Iron-deficiency anemia (IDA) impacts an estimated six percent of the population, with higher numbers in women who are menstruating, pregnant or nursing, and in people following a vegan, vegetarian or raw food diet. Worldwide, an estimated two billion people are anemic; iron deficiency is a top ten risk factor for chronic disease. Numerous studies show that iron deficiency anemia increases the risk of psychiatric disorders in both children and adults, and researchers have urged the medical community to consider iron intake in assessing the underlying causes and treatments for mental illness. Symptoms of IDA include fatigue, decreased stamina, insomnia, rapid heartbeat and depression. In other words, they are nearly the same as the symptoms listed on some popular pharmaceutical commercials for depression and anxiety.

So, what can you do if you suspect you may have iron-deficiency anemia?  

First, get a complete blood test (CBC) from your doctor and ask to see your results for your red cell count, haemoglobin, hemocrit volumes and mean corpuscular volume (MCV). Compare these numbers to the “normal” range that the blood test includes, and keep in mind that a result which is borderline low but not abnormal may still result in symptoms. Every body is different, and results must be put into context. A subclinical or borderline normal result can still make you feel awful!

Treatment for iron-deficiency anemia is pretty straightforward. An oral iron supplement or IV iron treatment can do wonders, but for long-term relief, changing one’s diet is crucial. Adding foods like red meat and poultry, dark leafy greens, beans, nuts and seeds, seafood and organ meats like liver to your daily diet will boost iron levels over time. Vitamin C and beta-carotene rich foods will also help your body absorb non-heme iron, while substances like caffeine and soy protein can inhibit it. Many people are often shocked by how dramatically their mood and energy levels improve after increasing iron intake over two to three months. One big reason new mothers experience postnatal depression and crippling fatigue during baby’s first year? Iron deficiency!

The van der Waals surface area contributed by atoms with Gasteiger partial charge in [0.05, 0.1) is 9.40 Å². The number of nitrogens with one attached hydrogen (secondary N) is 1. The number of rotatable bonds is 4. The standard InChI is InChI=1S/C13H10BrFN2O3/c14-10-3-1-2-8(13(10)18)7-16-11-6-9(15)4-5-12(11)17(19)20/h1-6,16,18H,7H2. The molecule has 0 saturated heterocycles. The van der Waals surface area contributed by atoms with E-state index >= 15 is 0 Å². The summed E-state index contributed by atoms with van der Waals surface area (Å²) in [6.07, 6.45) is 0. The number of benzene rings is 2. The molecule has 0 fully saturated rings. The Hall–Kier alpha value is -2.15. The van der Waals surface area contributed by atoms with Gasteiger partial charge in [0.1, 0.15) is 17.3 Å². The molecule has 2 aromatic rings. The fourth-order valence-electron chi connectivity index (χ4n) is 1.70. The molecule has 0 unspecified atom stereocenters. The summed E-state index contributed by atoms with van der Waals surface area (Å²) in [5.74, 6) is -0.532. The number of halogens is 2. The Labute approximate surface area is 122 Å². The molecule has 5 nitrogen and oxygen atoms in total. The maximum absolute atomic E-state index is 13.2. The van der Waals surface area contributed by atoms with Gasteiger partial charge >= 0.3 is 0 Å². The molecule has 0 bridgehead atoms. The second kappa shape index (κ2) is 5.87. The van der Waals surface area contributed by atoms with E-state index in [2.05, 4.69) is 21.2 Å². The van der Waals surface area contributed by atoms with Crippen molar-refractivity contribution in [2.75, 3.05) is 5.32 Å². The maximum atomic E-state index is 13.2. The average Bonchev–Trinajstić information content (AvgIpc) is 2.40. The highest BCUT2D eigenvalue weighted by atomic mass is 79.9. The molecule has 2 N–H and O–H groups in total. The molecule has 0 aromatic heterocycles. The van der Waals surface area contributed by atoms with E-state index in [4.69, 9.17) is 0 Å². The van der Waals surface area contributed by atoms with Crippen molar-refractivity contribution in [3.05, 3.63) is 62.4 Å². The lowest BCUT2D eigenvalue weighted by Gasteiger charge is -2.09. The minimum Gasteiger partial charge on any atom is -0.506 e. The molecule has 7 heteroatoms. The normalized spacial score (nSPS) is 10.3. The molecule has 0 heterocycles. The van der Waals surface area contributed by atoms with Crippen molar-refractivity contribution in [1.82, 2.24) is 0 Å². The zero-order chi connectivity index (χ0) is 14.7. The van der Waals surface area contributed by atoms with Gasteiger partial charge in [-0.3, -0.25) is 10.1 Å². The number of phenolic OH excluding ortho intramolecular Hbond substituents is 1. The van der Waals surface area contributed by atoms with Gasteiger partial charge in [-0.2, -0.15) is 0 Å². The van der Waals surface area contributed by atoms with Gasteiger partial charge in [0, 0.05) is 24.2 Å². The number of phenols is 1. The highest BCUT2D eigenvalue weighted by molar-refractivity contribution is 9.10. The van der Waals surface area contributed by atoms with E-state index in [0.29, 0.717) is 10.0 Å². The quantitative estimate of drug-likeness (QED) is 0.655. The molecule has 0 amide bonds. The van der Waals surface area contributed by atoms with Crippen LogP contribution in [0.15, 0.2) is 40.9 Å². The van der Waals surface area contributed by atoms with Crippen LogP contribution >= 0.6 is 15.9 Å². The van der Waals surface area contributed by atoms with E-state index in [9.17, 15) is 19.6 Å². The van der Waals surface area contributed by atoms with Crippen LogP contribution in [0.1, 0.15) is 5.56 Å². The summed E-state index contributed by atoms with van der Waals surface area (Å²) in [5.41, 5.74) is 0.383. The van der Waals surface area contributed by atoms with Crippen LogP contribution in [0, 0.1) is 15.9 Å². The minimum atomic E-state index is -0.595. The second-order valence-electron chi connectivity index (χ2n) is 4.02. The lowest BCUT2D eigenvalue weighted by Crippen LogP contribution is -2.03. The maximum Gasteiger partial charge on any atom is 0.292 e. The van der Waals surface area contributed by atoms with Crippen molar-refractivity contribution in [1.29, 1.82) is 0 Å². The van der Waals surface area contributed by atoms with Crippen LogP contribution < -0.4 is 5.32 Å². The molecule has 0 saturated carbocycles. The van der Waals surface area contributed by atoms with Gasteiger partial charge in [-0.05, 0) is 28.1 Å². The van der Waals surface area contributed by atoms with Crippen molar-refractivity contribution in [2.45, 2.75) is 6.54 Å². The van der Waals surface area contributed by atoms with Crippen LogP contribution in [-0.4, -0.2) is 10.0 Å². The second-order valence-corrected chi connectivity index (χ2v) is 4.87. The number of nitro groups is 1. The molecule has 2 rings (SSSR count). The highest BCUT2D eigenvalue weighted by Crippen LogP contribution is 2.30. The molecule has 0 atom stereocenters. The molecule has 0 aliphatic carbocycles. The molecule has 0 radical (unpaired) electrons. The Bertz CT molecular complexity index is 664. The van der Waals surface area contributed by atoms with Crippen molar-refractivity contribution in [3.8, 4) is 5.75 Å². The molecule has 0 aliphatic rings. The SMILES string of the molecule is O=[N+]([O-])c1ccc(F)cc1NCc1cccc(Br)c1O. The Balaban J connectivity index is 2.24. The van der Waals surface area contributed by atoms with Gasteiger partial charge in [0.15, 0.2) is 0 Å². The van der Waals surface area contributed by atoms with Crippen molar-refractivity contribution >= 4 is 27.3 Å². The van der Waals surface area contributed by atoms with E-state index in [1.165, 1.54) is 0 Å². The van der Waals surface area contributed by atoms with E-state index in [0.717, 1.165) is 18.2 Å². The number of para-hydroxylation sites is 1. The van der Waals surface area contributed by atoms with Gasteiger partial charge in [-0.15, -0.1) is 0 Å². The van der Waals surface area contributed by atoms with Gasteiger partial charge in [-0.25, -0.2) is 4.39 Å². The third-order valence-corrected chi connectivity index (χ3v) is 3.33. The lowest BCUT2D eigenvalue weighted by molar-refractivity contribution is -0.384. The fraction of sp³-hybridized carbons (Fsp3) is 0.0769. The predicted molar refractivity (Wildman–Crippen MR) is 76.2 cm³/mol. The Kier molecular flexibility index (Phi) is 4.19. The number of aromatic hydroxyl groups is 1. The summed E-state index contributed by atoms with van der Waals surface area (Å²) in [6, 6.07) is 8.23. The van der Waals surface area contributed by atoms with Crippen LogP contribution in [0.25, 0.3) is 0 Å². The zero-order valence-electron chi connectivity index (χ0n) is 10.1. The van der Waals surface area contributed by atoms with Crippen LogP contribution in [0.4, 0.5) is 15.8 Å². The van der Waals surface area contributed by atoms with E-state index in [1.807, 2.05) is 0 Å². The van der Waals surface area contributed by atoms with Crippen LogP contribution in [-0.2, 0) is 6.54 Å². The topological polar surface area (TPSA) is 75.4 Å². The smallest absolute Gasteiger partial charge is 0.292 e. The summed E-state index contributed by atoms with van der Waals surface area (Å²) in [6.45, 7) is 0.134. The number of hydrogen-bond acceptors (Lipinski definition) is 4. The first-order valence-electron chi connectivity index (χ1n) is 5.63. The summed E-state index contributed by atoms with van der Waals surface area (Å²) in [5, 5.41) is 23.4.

Gluten Sensitivity and Celiac Disease are two different yet related issues that present with similar symptoms. Celiac Disease is an autoimmune reaction to gluten and can be easily tested and confirmed by a doctor. Non-celiac gluten sensitivity is more nebulous and therefore, there are no specific biomarkers to diagnose it. Celiac disease is rare — an estimated one percent of the population has it. Gluten intolerance appears to be more common, and may affect up to thirteen percent of people, although estimates widely differ. Symptoms of both include bloating, gas, fatigue, depression, constipation, iron-deficiency anemia (see above!), delusional thinking, and even psychosis. Some fascinating research on the connection between schizophrenia and gluten has been published recently, although results are not yet consistent enough to conclude a causal relationship.

Researchers at John’s Hopkins University’s School of Public Health found that people with celiac disease are three times more likely to develop schizophrenia than those without it. A literature review of studies published between 1900 and 2014 found that anxiety, depression and fatigue are all common complaints in patients with celiac disease that has been untreated.